Cosplay involves more than just dressing up

Like a formal ball or a Halloween party, one of the most important questions before an anime convention is, “What am I going to wear?”

For true cosplayers, the real question is, “Who am I going to be?”

Last year was Rhyss Vivian’s first time cosplaying. He said he enjoyed the role-playing aspect.

“It’s fun,” he said. “You get to pretend to be someone else for a while, do stuff you normally wouldn’t.”

Unlike many generic Halloween costumes, cosplaying usually involves choosing a specific character from an anime, video game or movie. Vivian said getting into the character and having fun with it is important.

“You can have a great costume, but if you can’t pretend to be the character, you’re not completely cosplaying.”

For some, cosplay is a creative expression similar to art or theatre. Kira Buckland started cosplaying for Halloween in 2004 and found a love for the experience.

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“I don’t like to just do that once a year,” she said. “I love bringing characters to life, whether it’s through writing fanfiction, voice acting . I’m a different person when I’m cosplaying. Haruhi Suzumiya is crazy, so when I’m dressed as her – it sounds silly – but I can go out and do all the things and act like she does.”

Buckland said there are many reasons why people might cosplay, and different levels of commitment, but cosplayers should be appreciated for whatever effort they make.

“The thing that bothers me is when people don’t understand cosplaying and so they just make negative comments about it.”

Ian Keen, who got into serious cosplaying around five years ago, likes to cosplay as characters similar to himself.

“If they look good it’s fine by me, I can kind of adapt to their personality,” he said. “But there are certain ones that are more like myself, which are better to cosplay.”

Still, the look of the character often has the most to do with whom Keen chooses to cosplay as.

“One of the main things I look for is ‘OK, can I actually pull this character off?’ – like the body type and such – and then the intricacy of the costume itself. There’s only one costume I’ve actually ordered. Most of the time I just rummage around my house and pick out stuff that looks good and kind of fix it up.”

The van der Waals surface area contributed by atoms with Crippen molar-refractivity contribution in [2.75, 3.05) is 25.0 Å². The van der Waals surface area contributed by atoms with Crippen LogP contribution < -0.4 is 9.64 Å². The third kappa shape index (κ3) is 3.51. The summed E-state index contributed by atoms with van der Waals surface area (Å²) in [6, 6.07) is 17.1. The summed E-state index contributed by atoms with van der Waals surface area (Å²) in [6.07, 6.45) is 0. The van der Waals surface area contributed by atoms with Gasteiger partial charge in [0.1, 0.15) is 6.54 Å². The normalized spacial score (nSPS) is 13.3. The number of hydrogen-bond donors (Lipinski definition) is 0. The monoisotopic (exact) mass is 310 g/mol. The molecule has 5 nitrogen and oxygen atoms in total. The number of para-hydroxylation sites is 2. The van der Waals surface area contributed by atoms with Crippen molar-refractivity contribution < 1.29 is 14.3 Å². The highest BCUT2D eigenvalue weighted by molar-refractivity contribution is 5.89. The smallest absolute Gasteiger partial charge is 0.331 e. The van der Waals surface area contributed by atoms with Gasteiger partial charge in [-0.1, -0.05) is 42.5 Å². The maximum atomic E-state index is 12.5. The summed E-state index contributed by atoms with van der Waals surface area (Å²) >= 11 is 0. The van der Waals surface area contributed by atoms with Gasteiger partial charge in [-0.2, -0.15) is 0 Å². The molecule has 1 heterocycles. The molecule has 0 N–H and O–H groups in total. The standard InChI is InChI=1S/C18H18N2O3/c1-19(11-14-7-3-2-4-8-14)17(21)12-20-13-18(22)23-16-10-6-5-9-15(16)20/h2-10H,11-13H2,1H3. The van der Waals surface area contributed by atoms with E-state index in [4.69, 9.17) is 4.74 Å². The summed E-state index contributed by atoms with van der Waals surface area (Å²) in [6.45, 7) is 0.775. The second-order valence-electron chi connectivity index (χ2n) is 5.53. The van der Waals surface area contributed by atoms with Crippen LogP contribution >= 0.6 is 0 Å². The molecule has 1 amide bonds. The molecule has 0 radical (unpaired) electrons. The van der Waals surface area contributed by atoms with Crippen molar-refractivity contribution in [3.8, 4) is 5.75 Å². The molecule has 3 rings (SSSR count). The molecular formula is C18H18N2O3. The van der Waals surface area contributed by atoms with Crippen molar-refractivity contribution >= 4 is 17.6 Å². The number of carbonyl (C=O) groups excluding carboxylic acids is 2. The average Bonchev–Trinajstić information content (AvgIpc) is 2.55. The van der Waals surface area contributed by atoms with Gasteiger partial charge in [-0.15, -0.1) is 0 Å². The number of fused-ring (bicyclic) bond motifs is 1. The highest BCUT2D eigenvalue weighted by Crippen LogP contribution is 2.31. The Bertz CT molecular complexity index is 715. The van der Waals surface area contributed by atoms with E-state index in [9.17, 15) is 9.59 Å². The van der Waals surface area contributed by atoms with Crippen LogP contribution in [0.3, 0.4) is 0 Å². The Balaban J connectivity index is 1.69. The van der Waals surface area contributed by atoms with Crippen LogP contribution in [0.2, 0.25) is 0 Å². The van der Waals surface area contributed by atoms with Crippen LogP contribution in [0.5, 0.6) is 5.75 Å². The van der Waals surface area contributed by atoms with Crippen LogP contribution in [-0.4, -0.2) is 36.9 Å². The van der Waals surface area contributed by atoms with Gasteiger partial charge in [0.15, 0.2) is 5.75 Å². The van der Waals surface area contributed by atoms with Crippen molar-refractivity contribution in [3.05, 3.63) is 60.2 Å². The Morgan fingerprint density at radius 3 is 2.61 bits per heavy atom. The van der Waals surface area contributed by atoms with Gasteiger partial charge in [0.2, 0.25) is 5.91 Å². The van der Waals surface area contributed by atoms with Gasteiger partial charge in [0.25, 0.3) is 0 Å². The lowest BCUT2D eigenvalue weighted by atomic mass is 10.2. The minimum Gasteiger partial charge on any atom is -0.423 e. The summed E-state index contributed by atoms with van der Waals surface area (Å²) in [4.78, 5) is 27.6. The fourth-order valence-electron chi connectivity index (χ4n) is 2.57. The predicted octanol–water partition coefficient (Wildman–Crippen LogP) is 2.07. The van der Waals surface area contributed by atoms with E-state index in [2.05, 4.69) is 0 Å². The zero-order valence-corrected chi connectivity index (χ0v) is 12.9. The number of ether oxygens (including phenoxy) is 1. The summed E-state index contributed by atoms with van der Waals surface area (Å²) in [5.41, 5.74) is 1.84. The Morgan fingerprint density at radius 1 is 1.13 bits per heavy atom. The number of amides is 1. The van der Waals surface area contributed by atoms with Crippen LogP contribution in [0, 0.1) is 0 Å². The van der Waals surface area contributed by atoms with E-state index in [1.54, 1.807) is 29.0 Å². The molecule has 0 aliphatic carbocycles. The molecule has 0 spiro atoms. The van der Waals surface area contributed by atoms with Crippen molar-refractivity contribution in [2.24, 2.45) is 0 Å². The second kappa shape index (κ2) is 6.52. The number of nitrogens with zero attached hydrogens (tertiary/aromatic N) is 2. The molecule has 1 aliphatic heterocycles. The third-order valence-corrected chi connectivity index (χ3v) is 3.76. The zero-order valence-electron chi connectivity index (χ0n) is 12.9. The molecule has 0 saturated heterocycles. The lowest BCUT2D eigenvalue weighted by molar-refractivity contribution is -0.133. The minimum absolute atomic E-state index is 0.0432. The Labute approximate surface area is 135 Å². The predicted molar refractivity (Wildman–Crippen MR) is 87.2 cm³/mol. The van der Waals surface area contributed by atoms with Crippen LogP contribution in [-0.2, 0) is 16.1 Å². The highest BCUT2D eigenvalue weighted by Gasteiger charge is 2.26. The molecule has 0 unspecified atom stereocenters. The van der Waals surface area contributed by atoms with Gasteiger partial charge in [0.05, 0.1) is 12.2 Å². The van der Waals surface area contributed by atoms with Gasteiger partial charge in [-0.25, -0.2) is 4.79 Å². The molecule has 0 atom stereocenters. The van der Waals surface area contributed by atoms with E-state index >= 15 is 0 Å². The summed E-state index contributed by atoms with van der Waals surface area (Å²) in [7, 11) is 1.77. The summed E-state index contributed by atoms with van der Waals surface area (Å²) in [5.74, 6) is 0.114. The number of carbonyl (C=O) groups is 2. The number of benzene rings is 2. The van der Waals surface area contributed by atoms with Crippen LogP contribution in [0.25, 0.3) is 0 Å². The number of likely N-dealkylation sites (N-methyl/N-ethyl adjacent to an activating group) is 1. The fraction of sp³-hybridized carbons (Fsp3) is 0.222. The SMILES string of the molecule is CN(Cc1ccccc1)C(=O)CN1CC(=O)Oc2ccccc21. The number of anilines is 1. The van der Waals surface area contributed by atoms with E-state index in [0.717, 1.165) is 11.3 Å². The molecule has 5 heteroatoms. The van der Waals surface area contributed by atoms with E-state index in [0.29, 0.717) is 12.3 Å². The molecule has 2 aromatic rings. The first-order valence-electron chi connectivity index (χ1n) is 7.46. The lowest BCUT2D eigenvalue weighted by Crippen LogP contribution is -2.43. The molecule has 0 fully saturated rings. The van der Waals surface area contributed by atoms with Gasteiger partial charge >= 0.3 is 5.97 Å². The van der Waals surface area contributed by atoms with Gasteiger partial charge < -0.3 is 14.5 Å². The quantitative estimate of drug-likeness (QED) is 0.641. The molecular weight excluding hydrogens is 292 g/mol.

Amanda Neyman also said the look of a character is the first thing she considers.

“I go for what would probably look best on me – hair color, clothes colors – and then I go for personalities.”

Neyman said she became interested in cosplaying from looking at pictures of her out-of-state friends’ costumes at anime conventions. After attending last year’s Aurora-Con, the only other anime convention to be held in Anchorage, Neyman said she got hooked. For Senshi-Con, she’s creating her own costume from scratch.

Cosplayers who can’t sew can buy cosplay accessories and full costumes from online outlets. Buckland said she sometimes buys costumes off eBay or commissions a friend to make her an outfit, but said cosplaying doesn’t always have to be a big expense.

“Some costumes you can find stuff from your own closet. I cosplayed as Mamimi from ‘FLCL,’ and I just got a plaid skirt and a hoody,” she said. “Schoolgirl socks can do anything; there are some cosplay accessories that you can use for, like, five different costumes.”

While cosplayers often put a lot of effort into their work, most limit their activity to conventions and the occasional club meeting. But every now and then, longtime cosplayers like Keen just feel like being different from the blue-jeans wearing crowd.

“I guess once in a while I’ll throw on a piece or two,” Keen said. “But it’s not like I go out everyday, like I’m going to put my costume on and drive around.”

Buckland, however, said she sometimes goes to class cosplaying for no particular occasion.

“Everyone will look at me like, ‘What is she dressed as? Is she crazy?’ and my professor will always give me kind of a look,” she said.

“They know it’s me – they stop asking.”